It is recommended to only appeal if the spousal sponsorship application was prepared properly and contained all relevant documents and information. Many people submit incomplete applications and this results in a refusal. These cases should not be appealed and should instead result in a re-application. Re-applying has a much fast processing time (usually between 6-12 months depending on the country) versus an appeal which can take over a year. Should the second application be refused, the sponsor will always have the option of appealing that refusal. However, if the application was submitted adequately and the denial contains glaring errors, then an appeal might be the best choice.
    Before deciding on appealing a refusal of a spousal sponsorship application or re-applying, ensure you consult with an immigration lawyer to clearly understand both avenues.

    My husband was convicted of theft in the United States, can I sponsor him to Canada?

    How to address criminal inadmissibility in Canada from the US

    Yes, you can submit an application to sponsor your husband to Canada. You will need to demonstrate that you are in a permanent and committed relationship. With respect to the criminal charge, depending on when the offense was committed as well as the sentence received, the spousal application might also require a special request to overcome a possible criminal inadmissibility in Canada. Foreign nationals who have a criminal record cannot become permanent residents of Canada unless they are criminally rehabilitated. Criminal rehabilitation can occur with the passing of time or by applying for it, depending on the case. In order to determine the type of criminal inadmissibility and before submitting the spousal sponsorship, you must disclose this information to your immigration lawyer and obtain proper legal advice.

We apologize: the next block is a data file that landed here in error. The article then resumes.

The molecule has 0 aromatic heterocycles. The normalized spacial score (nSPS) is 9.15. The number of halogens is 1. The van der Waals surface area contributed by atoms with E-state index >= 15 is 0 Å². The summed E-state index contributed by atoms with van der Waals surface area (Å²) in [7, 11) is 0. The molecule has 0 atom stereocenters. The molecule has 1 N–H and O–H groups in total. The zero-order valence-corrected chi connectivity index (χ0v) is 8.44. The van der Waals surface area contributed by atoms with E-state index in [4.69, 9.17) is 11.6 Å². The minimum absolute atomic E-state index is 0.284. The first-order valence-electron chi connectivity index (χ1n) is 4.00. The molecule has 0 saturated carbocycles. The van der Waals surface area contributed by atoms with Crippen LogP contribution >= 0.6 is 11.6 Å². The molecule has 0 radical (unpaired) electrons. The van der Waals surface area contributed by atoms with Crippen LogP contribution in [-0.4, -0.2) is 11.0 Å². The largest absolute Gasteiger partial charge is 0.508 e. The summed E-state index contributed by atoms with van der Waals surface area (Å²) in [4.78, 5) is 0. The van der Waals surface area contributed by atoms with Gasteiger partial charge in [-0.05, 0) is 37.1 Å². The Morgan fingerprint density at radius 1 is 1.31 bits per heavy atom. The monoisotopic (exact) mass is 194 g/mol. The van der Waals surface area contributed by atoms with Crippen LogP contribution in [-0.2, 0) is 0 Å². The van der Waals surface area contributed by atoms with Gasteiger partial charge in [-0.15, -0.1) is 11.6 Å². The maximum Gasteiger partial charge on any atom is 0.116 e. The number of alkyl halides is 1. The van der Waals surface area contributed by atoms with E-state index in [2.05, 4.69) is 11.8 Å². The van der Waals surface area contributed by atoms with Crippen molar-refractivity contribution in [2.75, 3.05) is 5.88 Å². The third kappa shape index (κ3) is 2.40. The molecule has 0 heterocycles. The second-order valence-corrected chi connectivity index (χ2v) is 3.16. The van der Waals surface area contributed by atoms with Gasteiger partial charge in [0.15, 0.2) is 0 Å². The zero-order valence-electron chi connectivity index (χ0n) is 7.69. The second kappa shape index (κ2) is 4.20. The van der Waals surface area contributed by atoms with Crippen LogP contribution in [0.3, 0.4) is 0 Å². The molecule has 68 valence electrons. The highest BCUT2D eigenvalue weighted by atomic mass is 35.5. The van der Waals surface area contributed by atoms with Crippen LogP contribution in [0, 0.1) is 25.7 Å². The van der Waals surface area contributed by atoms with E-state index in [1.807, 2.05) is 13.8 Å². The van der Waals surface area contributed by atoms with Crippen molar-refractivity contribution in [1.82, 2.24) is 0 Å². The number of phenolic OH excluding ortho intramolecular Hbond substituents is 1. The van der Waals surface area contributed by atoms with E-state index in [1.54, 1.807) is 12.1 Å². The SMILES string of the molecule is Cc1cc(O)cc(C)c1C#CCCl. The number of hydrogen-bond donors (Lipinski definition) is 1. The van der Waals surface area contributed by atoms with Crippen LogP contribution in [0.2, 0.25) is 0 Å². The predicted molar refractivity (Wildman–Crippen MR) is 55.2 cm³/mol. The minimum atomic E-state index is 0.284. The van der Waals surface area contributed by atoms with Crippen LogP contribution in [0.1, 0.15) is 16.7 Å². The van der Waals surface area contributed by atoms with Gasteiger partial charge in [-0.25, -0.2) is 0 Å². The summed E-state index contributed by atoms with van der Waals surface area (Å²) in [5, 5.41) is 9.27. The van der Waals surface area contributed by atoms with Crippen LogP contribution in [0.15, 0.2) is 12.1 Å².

I want to sponsor my spouse to Canada, how does it work?

    To sponsor your spouse to Canada, you must submit a sponsorship application. First, you must qualify as a sponsor, and your spouse must also be considered a member of the family class.
    Given that there are a lot of sponsorship applications being submitted which do not qualify, immigration has very strict rules when assessing these applications.
    It is crucial to execute the application carefully with all the required documents, the ones listed on the immigration website as well as other documents which are not listed and can be provided to you by an immigration lawyer. An incomplete application may cause long delays as well as the potential refusal of your request. Submitting a well-organized application will most likely result in your application being processed faster.

    As a sponsor, you must:

    • be 18 years or older
    • be a Canadian citizen or a Permanent Resident of Canada
    • be married or in a common-law relationship (living together for at least one year)
    • reside in Canada or if living outside Canada, demonstrate the intention to return to Canada
    • in the five years preceding the sponsorship application, you did not become a permanent resident after being yourself sponsored to Canada by a spouse
    • not receive social assistance for a reason other than disability
    • not be an undischarged bankrupt under the Bankruptcy and Insolvency Act
    • not have persons you previously sponsored, or their family members received social assistance during the validity period of the undertaking
    • not be ordered to leave Canada, not be the subject of a report on inadmissibility